ABSTRACT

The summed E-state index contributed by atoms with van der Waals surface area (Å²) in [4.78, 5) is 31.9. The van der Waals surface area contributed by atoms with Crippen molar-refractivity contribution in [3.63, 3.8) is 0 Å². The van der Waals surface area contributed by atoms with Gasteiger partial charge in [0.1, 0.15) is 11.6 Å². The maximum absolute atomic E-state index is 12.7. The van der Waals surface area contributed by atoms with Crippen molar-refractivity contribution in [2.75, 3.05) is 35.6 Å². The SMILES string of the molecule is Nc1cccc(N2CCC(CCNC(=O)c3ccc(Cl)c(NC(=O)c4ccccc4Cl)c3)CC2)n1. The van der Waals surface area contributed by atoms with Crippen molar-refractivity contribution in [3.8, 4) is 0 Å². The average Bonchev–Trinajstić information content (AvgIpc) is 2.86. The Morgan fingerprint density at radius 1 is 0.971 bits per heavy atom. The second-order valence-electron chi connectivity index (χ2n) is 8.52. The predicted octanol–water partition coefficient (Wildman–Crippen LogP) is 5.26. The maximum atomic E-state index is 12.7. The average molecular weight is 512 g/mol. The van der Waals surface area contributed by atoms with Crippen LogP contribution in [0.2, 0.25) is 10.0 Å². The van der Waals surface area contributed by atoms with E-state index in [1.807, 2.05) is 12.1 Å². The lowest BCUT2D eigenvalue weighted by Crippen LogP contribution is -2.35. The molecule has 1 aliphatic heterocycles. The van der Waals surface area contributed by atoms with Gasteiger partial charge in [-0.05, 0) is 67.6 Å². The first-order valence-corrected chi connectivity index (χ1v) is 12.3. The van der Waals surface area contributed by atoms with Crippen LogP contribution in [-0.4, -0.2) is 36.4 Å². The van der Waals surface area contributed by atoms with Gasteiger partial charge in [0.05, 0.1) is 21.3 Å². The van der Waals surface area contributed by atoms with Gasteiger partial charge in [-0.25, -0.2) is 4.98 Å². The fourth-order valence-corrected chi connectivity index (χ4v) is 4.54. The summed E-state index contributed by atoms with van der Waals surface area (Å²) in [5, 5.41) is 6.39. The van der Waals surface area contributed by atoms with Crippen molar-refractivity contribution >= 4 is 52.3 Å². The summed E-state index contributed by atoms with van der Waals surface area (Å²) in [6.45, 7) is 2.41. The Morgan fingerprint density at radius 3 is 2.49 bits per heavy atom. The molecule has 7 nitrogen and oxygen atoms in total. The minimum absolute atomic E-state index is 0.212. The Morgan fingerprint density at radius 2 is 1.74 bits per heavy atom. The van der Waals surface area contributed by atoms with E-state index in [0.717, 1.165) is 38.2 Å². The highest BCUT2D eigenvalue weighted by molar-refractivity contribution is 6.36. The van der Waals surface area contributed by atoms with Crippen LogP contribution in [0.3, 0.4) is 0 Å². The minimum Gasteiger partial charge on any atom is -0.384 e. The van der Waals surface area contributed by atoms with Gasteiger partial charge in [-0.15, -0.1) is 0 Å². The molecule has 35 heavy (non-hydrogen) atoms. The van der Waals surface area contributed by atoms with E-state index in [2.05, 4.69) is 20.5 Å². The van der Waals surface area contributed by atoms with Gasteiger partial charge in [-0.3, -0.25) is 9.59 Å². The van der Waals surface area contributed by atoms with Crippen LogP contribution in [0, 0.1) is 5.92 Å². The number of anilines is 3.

This chapter considers Crowther's arguments concerning the extraordinary scope of imagination in permeating all aspects of the existence. According to Crowther, the mimetic aspect of imagination, its representation of quasi-sensory aspects of that which it is an image of, is vital to all aspects of ontogeny. This means that people can generate images or image-sequences which embody quasi-sensory properties that are generally isomorphic with those things or kinds of thing which they are images of. In this way, the imagination continues the recognition of individual and general patterns of phenomenal unity that are first understood through the body's practical modes of adapting itself to, and manipulating them. Crowther's point is that the trans-ostensive fecundity of the image qua image is reciprocally correlated with the acquisition of language and concepts. As well as investigating the cognitive function of imagination Crowther is equally attentive to the phenomenology of the mental image itself.